Let's look at another example.

f of z equals z squared minus 1, so the case where the constant c equals minus 1.

What is the filled-in Julia set in that case?

Let's go find out.

Again, we're looking at f of z equals z squared minus 1.

So, that's the case where this constant c is equal to -1.

We want to find the build-in Julia set, so

all those point z that remain bounded under iteration.

So let's check some orbits to get a feeling.

For example, when z is equal to 0,

then f of z is 0 squared minus 1 so that's minus 1.

What's f of f of z?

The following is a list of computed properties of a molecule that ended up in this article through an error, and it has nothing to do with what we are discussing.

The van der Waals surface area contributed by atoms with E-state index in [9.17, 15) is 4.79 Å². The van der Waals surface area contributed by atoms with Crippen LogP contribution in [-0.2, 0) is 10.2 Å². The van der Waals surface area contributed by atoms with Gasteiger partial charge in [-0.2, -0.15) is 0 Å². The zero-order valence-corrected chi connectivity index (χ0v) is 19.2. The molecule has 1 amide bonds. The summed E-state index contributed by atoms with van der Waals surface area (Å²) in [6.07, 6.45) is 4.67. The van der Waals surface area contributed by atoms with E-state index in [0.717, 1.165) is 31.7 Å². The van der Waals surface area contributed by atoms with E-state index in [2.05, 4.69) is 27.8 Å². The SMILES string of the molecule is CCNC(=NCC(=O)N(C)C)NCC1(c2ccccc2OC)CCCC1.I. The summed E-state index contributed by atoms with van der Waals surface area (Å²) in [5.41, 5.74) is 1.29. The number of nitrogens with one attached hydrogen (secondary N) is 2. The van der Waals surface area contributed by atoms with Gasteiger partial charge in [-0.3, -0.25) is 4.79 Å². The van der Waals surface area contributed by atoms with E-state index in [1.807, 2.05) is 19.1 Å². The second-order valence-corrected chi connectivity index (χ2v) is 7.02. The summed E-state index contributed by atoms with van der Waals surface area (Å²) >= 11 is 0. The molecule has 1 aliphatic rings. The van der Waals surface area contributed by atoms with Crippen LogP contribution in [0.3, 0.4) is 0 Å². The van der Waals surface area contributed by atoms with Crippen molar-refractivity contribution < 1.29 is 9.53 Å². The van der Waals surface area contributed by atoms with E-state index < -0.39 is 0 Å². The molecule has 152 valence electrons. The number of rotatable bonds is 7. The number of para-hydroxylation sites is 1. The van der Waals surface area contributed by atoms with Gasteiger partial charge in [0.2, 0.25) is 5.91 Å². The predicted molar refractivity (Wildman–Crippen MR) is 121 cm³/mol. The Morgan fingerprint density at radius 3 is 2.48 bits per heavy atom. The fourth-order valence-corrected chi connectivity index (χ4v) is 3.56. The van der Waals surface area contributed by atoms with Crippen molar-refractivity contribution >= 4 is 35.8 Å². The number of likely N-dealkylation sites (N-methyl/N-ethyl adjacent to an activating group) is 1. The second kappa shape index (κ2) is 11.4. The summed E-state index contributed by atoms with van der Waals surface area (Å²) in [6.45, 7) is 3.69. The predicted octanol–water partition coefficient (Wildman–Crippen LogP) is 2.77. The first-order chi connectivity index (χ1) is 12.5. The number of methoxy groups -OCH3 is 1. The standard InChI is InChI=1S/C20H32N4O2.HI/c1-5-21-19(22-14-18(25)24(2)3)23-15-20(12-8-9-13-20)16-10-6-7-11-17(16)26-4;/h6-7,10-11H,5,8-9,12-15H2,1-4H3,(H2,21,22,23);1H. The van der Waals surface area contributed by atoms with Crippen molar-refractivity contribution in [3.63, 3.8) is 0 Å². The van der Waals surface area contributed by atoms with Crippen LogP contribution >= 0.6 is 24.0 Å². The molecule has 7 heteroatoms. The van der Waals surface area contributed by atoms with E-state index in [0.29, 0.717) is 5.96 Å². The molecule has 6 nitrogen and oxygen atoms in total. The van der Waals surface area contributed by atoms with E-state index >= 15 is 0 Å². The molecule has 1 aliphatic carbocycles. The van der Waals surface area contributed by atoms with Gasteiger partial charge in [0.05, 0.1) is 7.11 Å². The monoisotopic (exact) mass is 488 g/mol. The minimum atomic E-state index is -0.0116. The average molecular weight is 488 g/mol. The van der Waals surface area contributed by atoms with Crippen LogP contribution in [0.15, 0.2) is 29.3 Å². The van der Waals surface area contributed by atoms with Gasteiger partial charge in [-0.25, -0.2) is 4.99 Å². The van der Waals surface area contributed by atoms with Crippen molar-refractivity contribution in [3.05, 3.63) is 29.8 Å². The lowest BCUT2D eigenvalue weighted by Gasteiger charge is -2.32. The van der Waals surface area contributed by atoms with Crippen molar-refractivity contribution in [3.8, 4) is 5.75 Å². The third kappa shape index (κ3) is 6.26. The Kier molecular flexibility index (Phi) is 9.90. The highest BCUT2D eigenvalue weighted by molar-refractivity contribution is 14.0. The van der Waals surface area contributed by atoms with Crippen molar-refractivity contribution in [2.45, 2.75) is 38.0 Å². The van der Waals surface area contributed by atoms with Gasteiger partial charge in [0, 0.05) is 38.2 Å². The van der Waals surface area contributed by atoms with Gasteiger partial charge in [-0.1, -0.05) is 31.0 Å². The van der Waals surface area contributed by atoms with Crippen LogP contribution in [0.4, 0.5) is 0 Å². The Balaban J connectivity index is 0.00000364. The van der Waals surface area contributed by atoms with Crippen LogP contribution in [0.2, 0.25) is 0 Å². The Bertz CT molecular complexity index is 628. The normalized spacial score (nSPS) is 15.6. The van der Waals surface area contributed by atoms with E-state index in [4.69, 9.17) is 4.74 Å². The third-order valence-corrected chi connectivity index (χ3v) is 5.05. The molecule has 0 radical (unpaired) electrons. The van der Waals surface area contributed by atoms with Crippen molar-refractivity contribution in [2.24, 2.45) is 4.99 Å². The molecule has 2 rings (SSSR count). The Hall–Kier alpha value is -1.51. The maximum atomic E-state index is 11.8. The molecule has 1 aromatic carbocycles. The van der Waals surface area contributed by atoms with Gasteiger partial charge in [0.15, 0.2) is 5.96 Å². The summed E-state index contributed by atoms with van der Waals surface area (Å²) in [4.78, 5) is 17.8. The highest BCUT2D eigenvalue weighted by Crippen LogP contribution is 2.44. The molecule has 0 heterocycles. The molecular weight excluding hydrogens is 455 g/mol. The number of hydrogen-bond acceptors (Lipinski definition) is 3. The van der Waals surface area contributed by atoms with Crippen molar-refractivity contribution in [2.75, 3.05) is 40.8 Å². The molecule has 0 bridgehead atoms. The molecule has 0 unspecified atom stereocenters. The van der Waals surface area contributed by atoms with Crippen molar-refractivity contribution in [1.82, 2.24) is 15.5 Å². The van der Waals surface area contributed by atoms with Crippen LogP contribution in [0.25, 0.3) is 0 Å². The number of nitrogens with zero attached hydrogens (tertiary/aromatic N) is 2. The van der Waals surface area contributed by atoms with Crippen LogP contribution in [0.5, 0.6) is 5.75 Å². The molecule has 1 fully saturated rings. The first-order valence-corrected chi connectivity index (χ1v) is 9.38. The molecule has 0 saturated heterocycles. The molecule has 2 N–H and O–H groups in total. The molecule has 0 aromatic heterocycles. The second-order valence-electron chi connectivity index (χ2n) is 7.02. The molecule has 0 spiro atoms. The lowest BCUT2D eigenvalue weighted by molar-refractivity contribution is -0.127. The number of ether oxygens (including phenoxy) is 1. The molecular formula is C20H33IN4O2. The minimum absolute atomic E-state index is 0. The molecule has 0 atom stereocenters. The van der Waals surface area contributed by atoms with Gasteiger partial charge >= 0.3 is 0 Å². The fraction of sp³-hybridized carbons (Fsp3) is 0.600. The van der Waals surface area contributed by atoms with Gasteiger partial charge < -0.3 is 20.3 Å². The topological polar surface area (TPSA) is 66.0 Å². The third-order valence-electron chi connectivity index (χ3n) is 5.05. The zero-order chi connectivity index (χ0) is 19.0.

Well f of f of 0 is f of minus 1,

because we already calculated that f of 0 is minus 1.

So, we just need to apply f to minus 1.

What's f of minus 1?

That's minus 1 squared, which is 1 minus 1, so a 0.

If we apply another f to that, we get f of 0, which is minus 1.

If we apply another f, we get f4 of 0 which is 0.

And so the orbit just bounces back and forth between 0 and minus 1.

0 gets mapped to minus 1 under f, minus 1 gets mapped back to 0.

0 gets mapped to minus 1, minus 1 gets mapped to 0, 0 to minus 1, and so forth.

It just bounces back and forth between 0 and minus 1.

We call this a periodic orbit because it just keeps repeating zero,

minus one, minus one, zero, and so forth.

It's a periodic orbit and

the period is two because there's exactly two elements in that orbit.

And such a point clearly needs to belong to the filled-in Julia set

because the orbit never runs away to infinity.

It stays between 0 and negative 1.